When you get divorced, taxes are probably one of the last things on your mind. Between arguments over custody and child support, dividing up your marital property, and paying legal fees, taxes may seem like a secondary concern at best. However, if you’re not careful, the IRS can wind up adding salt to the proverbial wound come tax season.
The first, and most obvious, issue is that, once you’ve commenced divorce proceedings, you’ll no longer be filing your taxes as a married couple, and instead will be filing as a single individual. This could, depending on the disparity between your income and your spouse’s income, put you in a completely different tax bracket. It also means you’ll no longer be able to claim deductions for married households, and whether you get to continue claiming deductions for any children you might have will depend on how custody is allocated.
There are other potential concerns as well. For example, until recently, the cost of spousal maintenance (the modern name for alimony) could be partly deducted from your taxes, but that is no longer the case. Maintenance, however, is not considered taxable income. Child support, similarly, isn’t considered taxable income for its recipient, nor can it be deducted from the taxes of the person ordered to pay it. This means that child support and maintenance payments can make for a great source of tax-free income (if you’re the recipient), or a major financial burden without any tax reprieve (if you’re the one paying it).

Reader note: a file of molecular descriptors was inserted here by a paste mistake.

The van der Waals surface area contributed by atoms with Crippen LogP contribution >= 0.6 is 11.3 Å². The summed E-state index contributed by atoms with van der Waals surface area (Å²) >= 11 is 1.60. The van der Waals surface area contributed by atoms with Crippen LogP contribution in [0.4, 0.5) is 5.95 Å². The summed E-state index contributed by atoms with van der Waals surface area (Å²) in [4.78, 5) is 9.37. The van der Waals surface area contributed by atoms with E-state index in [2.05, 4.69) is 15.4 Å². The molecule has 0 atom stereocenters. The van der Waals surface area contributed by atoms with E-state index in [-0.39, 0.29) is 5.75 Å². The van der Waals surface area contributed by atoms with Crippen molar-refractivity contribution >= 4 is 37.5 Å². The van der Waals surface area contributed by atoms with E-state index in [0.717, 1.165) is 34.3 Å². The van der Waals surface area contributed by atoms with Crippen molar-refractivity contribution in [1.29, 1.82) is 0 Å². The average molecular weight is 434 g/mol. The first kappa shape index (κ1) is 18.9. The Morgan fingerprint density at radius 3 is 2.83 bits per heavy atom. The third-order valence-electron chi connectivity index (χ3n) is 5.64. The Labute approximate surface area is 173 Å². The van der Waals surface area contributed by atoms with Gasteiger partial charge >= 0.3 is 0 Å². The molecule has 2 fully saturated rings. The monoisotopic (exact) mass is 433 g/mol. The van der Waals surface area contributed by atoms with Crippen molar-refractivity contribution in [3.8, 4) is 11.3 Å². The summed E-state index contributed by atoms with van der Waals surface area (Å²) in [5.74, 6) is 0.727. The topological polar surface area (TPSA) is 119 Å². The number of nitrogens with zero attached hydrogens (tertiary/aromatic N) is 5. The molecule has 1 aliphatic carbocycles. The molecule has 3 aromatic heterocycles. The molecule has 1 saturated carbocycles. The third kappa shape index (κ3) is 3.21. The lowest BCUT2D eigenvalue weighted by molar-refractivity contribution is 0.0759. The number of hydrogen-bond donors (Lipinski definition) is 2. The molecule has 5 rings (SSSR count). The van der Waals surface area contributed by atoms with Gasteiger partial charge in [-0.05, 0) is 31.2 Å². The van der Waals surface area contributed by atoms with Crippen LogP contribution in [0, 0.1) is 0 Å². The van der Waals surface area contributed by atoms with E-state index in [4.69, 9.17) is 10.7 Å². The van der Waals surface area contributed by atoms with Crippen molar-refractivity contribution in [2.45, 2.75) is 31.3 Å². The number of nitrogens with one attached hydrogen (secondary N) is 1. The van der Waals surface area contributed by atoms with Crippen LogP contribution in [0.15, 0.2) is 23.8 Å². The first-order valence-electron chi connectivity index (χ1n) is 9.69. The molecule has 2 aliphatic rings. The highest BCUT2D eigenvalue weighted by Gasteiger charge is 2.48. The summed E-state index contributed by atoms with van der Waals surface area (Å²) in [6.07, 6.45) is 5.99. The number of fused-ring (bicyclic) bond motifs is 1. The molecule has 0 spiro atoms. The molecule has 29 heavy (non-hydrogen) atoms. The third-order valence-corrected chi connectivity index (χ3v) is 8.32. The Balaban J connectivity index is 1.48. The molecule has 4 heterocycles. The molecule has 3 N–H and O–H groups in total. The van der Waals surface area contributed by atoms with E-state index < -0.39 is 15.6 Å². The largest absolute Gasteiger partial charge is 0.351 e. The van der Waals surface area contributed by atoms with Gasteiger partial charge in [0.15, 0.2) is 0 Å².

If you’re going through a divorce, you’ll need legal representation to get the best outcome possible. The matrimonial attorneys at the Marnell Law Group have the knowledge and experience you need to fight for your rights and protect your assets. We provide matrimonial representation across Nassau and Suffolk Counties. Give us a call at (516) 542-9000 or send us a message through our contact page.